I use a 9mm because it offers less resistance to success. It offers flatter recoil, larger capacity per magazine by gun size and a round known for its penetrating capabilities. My choice is as much preference as it is performance; this is what most people tend to base their carry round on. Those of us who have direct experience with a round’s performance on the human body are not as common as those who do not, which is why good information and realistic expectations are so important. What’s more important is looking at the best way to cause ideal results once you possess that information. All popular calibers today can produce those ideal results provided you do your part.
Your part consists of realistic knowledge of how best to destroy the parts of the human body critical for a bad guy to keep doing whatever it is he’s doing that causes you to use force against him. It’s about effectively shooting them to the ground and making sure they stay there. Paper is a measure of mechanical skill; it’s not as effective when it comes to real life. Don’t stop with this article; learn as much about the body as you do about anything else of great importance.
It’s time to stop talking hardware and start talking about breaking the bad guy’s software. The best way to break his software is to remove its ability to function.
About the Author: Aaron (Breach Bang COWAN!) is an idiot savant of the tactical variety from a little place we like to call Hotlanta (though apparently no one from down there calls it that). COWAN! is the Lead Instructor and HMFIC of program development for Sage Dynamics who believes every article should be roughly the equivalent of a doctoral thesis. To call him thorough would be to damn him with faint praise. We call him COWAN! because anything in all caps with an exclamation point after it must be awesome. A former infantryman turned PSC contractor and LEO, COWAN! has served in several SWAT and training billets. His company, Sage Dynamics, is a reality-focused firearms and tactics training company that provides practical instruction for the civilian, police and military professional. An identical twin whose brother went on to become Agent 47, COWAN! is the author of the novel Rushing Winter and the designated fluffer on the set of numerous training videos, including the really good ones here.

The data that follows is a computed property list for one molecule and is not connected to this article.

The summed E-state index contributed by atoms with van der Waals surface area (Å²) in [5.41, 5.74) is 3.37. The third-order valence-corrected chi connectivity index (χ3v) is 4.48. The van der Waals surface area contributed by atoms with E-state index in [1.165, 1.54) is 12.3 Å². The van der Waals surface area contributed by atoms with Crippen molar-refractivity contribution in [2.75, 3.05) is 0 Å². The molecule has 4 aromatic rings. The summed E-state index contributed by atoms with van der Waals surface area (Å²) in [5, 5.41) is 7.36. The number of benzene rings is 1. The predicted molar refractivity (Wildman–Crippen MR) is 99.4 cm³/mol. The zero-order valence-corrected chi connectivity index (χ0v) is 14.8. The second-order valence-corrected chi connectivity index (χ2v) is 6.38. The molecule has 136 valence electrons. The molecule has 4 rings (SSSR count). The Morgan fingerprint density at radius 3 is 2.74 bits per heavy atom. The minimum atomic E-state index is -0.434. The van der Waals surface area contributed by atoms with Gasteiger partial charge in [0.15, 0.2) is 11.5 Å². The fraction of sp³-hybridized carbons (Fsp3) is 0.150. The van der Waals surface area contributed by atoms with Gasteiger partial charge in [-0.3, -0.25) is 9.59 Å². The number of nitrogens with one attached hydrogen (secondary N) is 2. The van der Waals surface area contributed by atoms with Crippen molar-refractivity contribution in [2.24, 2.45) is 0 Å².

1 Shots Fired: Skokie, Illinois 08/25/2008 Police Magazine online article
2 Shooter’s motive remains mystery 10/21/97 The Florida Times-Union, Jacksonville.com online article. Officer Down: The Peter Soulis Incident, Lawofficer.com article (2008)
3 Jury Doesn’t Indict Man in Police Shooting, The New York Times, (2011) Wound Expert Says NYPD’s Firepower In Harlem Was Sufficient, policemag.com (2010)
4 The Pathophysiology of Brain Ischemia Dr. Marcus Raichle Neurological Progress (1983)
5 Pharmacology & Physiology in Anesthetic Practice, Robert K. Stoelting
6 When the Bullet Hits the Bone: Patterns in Gunshot Trauma to the Infracrainal Skeleton, Katharine A. Chapman, B.A. (2007) Gunshot Wounds: Practical Aspects of Firearms, Ballistics, and Forensic Techniques, Vincent J.M. DiMaio (1985) Characteristics of Gunshot Wounds to the Skull, Faculté de Médecine de Nice, Laboratoire de Médecine Légale, France, Dr. G. Quatrehomme (1999)
7 Predictors of mortality in severely head-injured patients with civilian gunshot wounds: a report from the NIH Traumatic Coma Data Bank. Dr. EF Aldrich
8 A civilian perspective on ballistic trauma and gunshot injuries, Dr. Philipp Lichte (2010)
9 Civilian gunshot wounds of the hip and pelvis, Dr. MJ Bartkiw, Department of Orthopedic Surgery, Detroit Receiving Hospital and University Health Center
10 Whats Wrong With Wound Ballistic Data, and Why, Dr. M.L. Fackler (1987), Undeniable Evidence, Dr. M.L. Fackler,Wound Ballistics Review; International Wound Ballistics Association (1999)
11 Wound Ballistics and Tissue Damage, Nimrod Rozen and Israel Dudkiewicz
12 Handgun Wounding Factors and Effectiveness, FBI Academy Firearms Training Unit, SA Patrick (1989)